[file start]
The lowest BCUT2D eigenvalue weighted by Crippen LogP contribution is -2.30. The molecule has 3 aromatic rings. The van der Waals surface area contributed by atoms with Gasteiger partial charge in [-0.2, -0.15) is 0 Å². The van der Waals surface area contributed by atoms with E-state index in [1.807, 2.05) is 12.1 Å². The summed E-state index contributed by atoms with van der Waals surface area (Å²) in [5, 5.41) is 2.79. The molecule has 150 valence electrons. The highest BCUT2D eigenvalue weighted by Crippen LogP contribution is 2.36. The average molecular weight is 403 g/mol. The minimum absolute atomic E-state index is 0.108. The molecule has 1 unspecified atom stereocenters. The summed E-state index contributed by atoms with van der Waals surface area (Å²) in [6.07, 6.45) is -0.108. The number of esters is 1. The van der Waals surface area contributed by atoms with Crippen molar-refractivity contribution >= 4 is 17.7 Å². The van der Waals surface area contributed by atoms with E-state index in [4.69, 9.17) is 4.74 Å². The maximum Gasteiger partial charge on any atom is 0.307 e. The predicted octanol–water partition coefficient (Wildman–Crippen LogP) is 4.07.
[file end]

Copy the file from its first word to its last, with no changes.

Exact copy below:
The lowest BCUT2D eigenvalue weighted by Crippen LogP contribution is -2.30. The molecule has 3 aromatic rings. The van der Waals surface area contributed by atoms with Gasteiger partial charge in [-0.2, -0.15) is 0 Å². The van der Waals surface area contributed by atoms with E-state index in [1.807, 2.05) is 12.1 Å². The summed E-state index contributed by atoms with van der Waals surface area (Å²) in [5, 5.41) is 2.79. The molecule has 150 valence electrons. The highest BCUT2D eigenvalue weighted by Crippen LogP contribution is 2.36. The average molecular weight is 403 g/mol. The minimum absolute atomic E-state index is 0.108. The molecule has 1 unspecified atom stereocenters. The summed E-state index contributed by atoms with van der Waals surface area (Å²) in [6.07, 6.45) is -0.108. The number of esters is 1. The van der Waals surface area contributed by atoms with Crippen molar-refractivity contribution >= 4 is 17.7 Å². The van der Waals surface area contributed by atoms with E-state index in [4.69, 9.17) is 4.74 Å². The maximum Gasteiger partial charge on any atom is 0.307 e. The predicted octanol–water partition coefficient (Wildman–Crippen LogP) is 4.07.